(Bloomberg) — With Chinese markets prone to sharp turns after long and powerful trends, the timing of buying is almost as important as choosing what to buy.
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Investors who jumped into Chinese stocks on Nov. 11, when Beijing cut quarantine periods for COVID-19 and rolled back testing, added nearly $370 billion to the value of stocks in the MSCI China index.
Others are still waiting for clearer signs after Wall Street got it wrong this time last year. Goldman Sachs Group Inc., JPMorgan Chase & Co. and BlackRock Inc. were among those who recommended bulking up the market at the time, with more than $4 trillion in value destroyed in the 10 months to October alone.
“Chinese policy is like a huge freight train getting on track,” said John Lin, China equities fund manager at Alliance Bernstein in Singapore. “The first thing you do is get out of the way. Don’t stay on track! So hop on the train as soon as possible.
China’s benchmark CSI 300 index is up nearly 8% from this year’s low in late October as Covid cases continue to rise. Daily infections rose above 30,000 for the first time on Thursday as authorities struggled to contain outbreaks that sparked new restrictions in some of the largest cities.
before the bend
Abrdn Plc is among those already seeing opportunities in the country’s corporate bonds following Covid policy changes and a comprehensive package of measures to support the real estate sector.
According to Ray Sharma-Ong, a multi-asset and investment solutions fund manager at Abrdn, investors can create positions immediately to take advantage of a potential downturn in the Chinese government bond yield curve as the economy reopens post-Covid.
“Go at the front of the curve while going short at the back,” Sharma-Ong said. Better growth prospects would lead to higher interest rates, while China’s supportive monetary policy would come with interest rates, he added.
Chinese dollar-denominated corporate bonds already offer yields of around 8%, he said. According to Sharma-Ong, who expects the yuan to remain strong, investing in local currency corporate debt will give investors a 2% positive carry bonus after the yuan reverts back to dollars.
M&G Investments (Singapore) Pte and Eastspring Investments Singapore Ltd are in the market to buy Chinese equities. EastSpring says they can’t get much cheaper, while M&G favors domestic consumer brands, original equipment manufacturers for electric and conventional vehicles, and factory automation.
“We are very close to bottom valuations and very close to very low earnings expectations,” said Bill Maldonado, EastSpring chief investment officer. “You would buy now and expect things to recover in three to six months.”
Catherine Yeung, investment director at Fidelity International, said so much negative news has already poured into the price of Chinese stocks that the worst is likely for investors.
For those still on the fringes, a Politburo meeting in early December, followed by the annual Central Economic Action Conference, could send useful signals.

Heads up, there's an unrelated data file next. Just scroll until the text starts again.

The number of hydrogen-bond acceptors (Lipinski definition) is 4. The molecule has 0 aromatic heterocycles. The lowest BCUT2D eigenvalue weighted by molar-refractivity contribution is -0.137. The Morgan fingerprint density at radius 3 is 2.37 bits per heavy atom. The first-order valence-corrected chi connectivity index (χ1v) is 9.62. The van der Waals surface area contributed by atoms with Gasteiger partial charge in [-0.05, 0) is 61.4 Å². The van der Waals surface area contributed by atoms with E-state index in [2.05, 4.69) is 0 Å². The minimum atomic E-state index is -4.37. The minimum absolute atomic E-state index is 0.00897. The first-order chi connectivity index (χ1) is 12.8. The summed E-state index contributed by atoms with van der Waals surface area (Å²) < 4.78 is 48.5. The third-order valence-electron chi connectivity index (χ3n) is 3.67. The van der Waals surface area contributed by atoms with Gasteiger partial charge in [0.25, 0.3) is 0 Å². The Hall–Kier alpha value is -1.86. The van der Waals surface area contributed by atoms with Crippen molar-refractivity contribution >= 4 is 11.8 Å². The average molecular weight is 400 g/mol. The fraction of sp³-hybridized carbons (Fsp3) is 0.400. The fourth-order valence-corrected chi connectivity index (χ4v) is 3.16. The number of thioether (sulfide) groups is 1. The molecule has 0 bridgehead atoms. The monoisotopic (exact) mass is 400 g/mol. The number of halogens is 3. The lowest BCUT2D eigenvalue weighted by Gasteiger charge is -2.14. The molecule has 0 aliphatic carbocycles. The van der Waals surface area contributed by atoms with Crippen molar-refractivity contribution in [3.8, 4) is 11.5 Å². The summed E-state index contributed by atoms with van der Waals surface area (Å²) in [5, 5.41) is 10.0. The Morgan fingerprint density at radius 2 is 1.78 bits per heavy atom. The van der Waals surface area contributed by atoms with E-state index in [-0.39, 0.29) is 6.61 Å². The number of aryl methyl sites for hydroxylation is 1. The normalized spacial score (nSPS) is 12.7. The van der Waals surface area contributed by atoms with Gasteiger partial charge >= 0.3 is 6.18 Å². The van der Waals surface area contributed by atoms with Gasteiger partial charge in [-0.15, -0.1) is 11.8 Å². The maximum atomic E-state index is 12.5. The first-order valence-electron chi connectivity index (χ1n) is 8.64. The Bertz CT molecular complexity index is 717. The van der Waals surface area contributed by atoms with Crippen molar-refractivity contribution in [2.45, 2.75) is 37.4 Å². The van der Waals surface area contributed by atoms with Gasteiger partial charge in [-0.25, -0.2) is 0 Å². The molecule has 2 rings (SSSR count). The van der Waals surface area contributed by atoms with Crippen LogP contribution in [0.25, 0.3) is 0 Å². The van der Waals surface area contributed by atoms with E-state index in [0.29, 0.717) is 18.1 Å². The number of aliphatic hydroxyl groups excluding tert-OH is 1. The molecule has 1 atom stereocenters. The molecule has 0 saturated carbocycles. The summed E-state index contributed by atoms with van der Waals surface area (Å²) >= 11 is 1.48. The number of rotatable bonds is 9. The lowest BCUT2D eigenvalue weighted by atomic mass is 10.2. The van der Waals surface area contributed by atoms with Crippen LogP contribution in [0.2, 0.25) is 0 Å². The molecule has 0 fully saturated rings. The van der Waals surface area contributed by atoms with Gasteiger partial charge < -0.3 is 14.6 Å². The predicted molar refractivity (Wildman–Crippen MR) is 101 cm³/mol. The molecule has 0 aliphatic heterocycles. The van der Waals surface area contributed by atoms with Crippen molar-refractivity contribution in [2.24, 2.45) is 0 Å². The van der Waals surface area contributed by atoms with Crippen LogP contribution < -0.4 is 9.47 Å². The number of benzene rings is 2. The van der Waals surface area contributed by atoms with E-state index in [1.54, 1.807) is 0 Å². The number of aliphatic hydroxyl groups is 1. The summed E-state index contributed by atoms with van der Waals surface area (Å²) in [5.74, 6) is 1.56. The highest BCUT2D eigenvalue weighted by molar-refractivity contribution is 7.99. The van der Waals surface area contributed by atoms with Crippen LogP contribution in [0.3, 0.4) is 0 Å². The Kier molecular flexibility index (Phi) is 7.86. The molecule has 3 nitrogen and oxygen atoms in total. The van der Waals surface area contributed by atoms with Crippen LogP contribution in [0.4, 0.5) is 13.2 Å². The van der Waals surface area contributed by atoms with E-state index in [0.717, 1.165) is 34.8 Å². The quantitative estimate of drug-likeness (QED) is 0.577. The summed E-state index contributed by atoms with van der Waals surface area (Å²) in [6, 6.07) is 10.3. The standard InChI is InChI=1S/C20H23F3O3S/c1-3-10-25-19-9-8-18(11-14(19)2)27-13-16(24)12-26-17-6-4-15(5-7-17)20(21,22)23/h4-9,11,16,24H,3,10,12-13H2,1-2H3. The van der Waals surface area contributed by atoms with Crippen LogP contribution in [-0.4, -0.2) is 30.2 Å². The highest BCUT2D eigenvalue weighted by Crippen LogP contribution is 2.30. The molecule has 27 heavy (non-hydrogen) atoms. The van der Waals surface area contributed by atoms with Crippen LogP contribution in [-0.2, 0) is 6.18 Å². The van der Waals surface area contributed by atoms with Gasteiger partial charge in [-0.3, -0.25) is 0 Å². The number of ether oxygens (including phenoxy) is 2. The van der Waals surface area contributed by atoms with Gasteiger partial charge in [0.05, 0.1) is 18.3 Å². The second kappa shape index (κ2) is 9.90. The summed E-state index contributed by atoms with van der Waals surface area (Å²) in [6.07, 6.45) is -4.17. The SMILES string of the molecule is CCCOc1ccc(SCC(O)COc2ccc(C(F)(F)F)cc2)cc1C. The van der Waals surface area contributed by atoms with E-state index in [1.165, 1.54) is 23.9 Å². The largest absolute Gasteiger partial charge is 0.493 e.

Jason Liu of Deutsche Bank AG’s international private bank plans to monitor state media at this time. News of this year’s closed-door working conference bringing policymakers together to review the economy and set goals and actions for 2023 could be a catalyst for reopening trade.
“We may see some signals from top leadership,” said Liu, who expects Chinese assets to show near-term volatility and a “very gradual” transition to Covid-zero in the coming quarters.
Liu recommends taking broad positions given the potential desire of Chinese stocks, including the technology sector, to benefit from a gradual shift in sentiment.
He also sees that the yuan may appreciate in the first half of next year. Liu doesn’t recommend credit at this point, saying it may take longer for the real estate market to recover.
Morgan Stanley is among those expecting a boost in China’s spring economic opening, when the weather becomes more favorable, vaccinations may increase and the National People’s Congress in March emerges as a key market-moving event. comes in
According to Andrew Sheets, chief cross-asset strategist at Morgan Stanley, investors underweight Chinese assets could turn neutral this time around.
China’s domestically-focused consumer companies will benefit, the investment bank said.
Sheets said, “As investors face a stalled Fed and China’s reopening and strengthening of growth in the second half of 2023, I think they’ll see it in a number of different emerging market assets.” will be seen as a positive backdrop for
According to Bloomberg macro strategist Simon Flint, reopening the economy from Covid could result in positive inflows into Chinese stocks, equivalent to 1% of GDP in 2023. He said this would lead to a rise in the yuan.
James Leung, head of multi-asset Asia-Pacific at Barings, recommends aligning a Chinese equity portfolio with government policy priorities by investing in the electric vehicle, renewable energy and hardware technology supply chain sectors.
AllianceBernstein views energy and technology security stocks as low-hanging fruit for investors, as long as the companies are aligned with government goals.
Alliance Bernstein’s Lin said the market has changed from the pre-pandemic and regulatory era, when investors hunted for the latest technology and biotech darlings and then saw the money multiply 10x, 100x. “Now you can still find growth, but it has to be a policy-sensitive kind of finding.”
— With help from Ruth Carson, Sofia Horta e Costa, Ishika Mukherjee, and Abhishek Vishnoi.
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